The Commissions believe that reform is needed in this area primarily to prevent insurers relying on technical breaches that have no connection with the claim. Their principal proposals on warranties regarding future conduct are as follows. There should be a causal connection test to link the breach of warranty to a particular loss. The insurer must pay the claim if the insured can demonstrate on the balance of probabilities that the breach did not contribute to the loss.
The causal connection rule would be mandatory for consumer insurance. For business insurance, the parties would be able to agree other consequences for breach of warranty if they wished, subject to special controls where the parties contract on the insurer’s standard terms. The Commissions propose that the insurer would not be able to rely on a warranty contained in the standard terms if it would render the cover substantially different from what the insured ‘reasonably expected’ in the circumstances. A breach of warranty would not automatically discharge the insurer from all future liability under the policy. It would instead give it the right to terminate the contract, but only if the breach has sufficiently serious consequences. Warranties should be set out in writing, and in consumer cases the insurer should take specific steps to bring the warranty to the insured’s attention.
On warranties of past or present fact, the Commissions propose the following.
In consumer insurance, all statements of past or present fact would be treated as representations rather than warranties. In business insurance, specific warranties of past or present fact would be permitted, but the insurer could only refuse to pay a claim if the breach of warranty was material, and had some connection to the loss.
For all types of insurance, ‘basis of the contract’ clauses should be abolished. The Commissions describe them as ‘using obscure words that most policyholders will not understand’. Any warranty must be specifically identified.
Intermediaries and the law of agency
Under the present law, an insurance intermediary such as a broker is usually regarded as acting on behalf of the insured, rather than the insurer. There has long been debate, both academically and in the insurance market, as to whether this is appropriate. The question is one of real practical significance.
Legally, the actions of an agent are attributed to those for whom they act. In practice, this means that if the intermediary is at fault in providing the insurer with incorrect information prior to or at inception (whether negligently or deliberately) then that fault is imputed to the insured. This enables the insurer to avoid the cover, regardless of whether the insured provided correct information to the intermediary, against whom the insured is then left to pursue a remedy.
The Commissions believe that insureds may reasonably expect not to be held responsible for an intermediary’s errors. The issue is complicated by the fact that the intermediary may potentially be regarded as agent of the insurer in certain circumstances, eg an appointed representative of one insurance company. This may not be clear to prospective insureds (particularly consumers), and adds to the complexity of disputes involving alleged fault by intermediaries.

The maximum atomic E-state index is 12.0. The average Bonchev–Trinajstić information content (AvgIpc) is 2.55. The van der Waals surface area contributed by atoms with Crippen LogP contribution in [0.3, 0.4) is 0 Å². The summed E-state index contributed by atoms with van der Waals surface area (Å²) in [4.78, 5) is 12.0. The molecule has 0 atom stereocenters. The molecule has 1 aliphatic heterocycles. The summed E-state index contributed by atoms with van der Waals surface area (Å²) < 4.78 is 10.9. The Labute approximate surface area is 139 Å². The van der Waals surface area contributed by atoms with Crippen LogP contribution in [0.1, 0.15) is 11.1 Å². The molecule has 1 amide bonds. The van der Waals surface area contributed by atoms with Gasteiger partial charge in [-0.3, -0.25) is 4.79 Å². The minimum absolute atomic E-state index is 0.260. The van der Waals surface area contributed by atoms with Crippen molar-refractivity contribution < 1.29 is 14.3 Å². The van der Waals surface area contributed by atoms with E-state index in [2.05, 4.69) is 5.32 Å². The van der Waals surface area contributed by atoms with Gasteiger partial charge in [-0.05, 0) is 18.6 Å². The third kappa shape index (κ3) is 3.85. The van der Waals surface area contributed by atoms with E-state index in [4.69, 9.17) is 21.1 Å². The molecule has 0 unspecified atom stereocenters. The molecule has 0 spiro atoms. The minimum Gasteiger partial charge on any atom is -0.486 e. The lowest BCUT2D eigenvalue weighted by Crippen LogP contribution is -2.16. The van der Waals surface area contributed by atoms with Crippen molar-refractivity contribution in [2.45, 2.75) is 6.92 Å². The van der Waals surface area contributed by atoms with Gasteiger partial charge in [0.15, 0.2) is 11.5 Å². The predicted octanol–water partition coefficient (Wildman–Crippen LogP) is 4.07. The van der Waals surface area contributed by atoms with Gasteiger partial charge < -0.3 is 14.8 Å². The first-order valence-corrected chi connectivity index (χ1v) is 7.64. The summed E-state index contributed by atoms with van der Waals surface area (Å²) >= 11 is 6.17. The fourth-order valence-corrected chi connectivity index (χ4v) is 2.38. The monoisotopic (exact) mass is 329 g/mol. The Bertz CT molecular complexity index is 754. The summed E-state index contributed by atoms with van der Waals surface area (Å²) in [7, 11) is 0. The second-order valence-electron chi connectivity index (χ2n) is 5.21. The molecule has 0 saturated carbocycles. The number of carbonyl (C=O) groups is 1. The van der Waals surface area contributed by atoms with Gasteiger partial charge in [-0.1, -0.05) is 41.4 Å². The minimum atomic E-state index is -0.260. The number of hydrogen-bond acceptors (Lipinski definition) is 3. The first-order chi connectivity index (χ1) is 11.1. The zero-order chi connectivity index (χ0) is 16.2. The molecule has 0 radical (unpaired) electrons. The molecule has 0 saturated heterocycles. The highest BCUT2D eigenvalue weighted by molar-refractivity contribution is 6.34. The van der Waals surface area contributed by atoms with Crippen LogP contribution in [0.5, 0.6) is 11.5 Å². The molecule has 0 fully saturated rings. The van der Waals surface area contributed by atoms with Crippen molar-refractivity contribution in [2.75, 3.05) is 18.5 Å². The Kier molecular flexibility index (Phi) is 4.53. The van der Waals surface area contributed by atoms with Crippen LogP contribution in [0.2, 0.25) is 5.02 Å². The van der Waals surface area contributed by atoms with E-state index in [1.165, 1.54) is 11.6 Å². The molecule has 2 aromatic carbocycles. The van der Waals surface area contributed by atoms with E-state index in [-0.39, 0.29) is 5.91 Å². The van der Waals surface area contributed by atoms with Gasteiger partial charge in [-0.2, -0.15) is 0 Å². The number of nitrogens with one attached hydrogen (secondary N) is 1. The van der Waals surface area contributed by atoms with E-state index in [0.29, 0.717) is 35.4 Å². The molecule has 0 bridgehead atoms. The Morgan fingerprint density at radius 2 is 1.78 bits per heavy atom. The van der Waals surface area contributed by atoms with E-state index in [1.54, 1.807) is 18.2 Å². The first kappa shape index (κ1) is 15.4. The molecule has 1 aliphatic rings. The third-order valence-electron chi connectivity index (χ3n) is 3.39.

To address these issues, the Commissions:
- propose that an intermediary should be regarded as acting for the insurer unless they are clearly independent and acting on the insured’s behalf;
- seek views on whether the independence of an intermediary should be determined by reference to whether he conducts ‘a fair analysis’ of the market, as defined in the Insurance Mediation Directive; and
- propose to abolish the rule that an insurer’s agent may temporarily become agent of the insured when completing the proposal form (originating from the much-criticised Newsholme v. RTG Insurance case).
In business insurance, the agency question has tended to raise separate issues, centred around whether the current law of agency is consistent with the commission payments received by brokers. The Commissions recognise that their proposed intermediary reforms, while significant for consumers, are likely to have less effect on business insurance, where the intermediary is likely to continue to be regarded as agent of the insured. This recognition will be welcomed by business policyholders, for whom the broker often fulfils a vital role in negotiating the best terms of cover on their behalf. It will not, however, address criticisms of the practice whereby brokers who are supposedly the agent of the insured, are in fact remunerated by the insurer.
The future of the proposals
The Commissions seek responses to their proposals by 16 November 2007. A separate consultation paper will be published in 2008 dealing with post-contractual good faith, insurable interest and damages for the late payment of claims. Given the complex patchwork of law, regulation, and guidelines that presently govern an insured’s rights and obligations, it seems likely that these proposals will result in reform (in contrast to the proposals of the English Law Commission in 1980 and its predecessor in 1954). Insurers now need to engage fully in the consultation process to ensure that their interests are sufficiently reflected.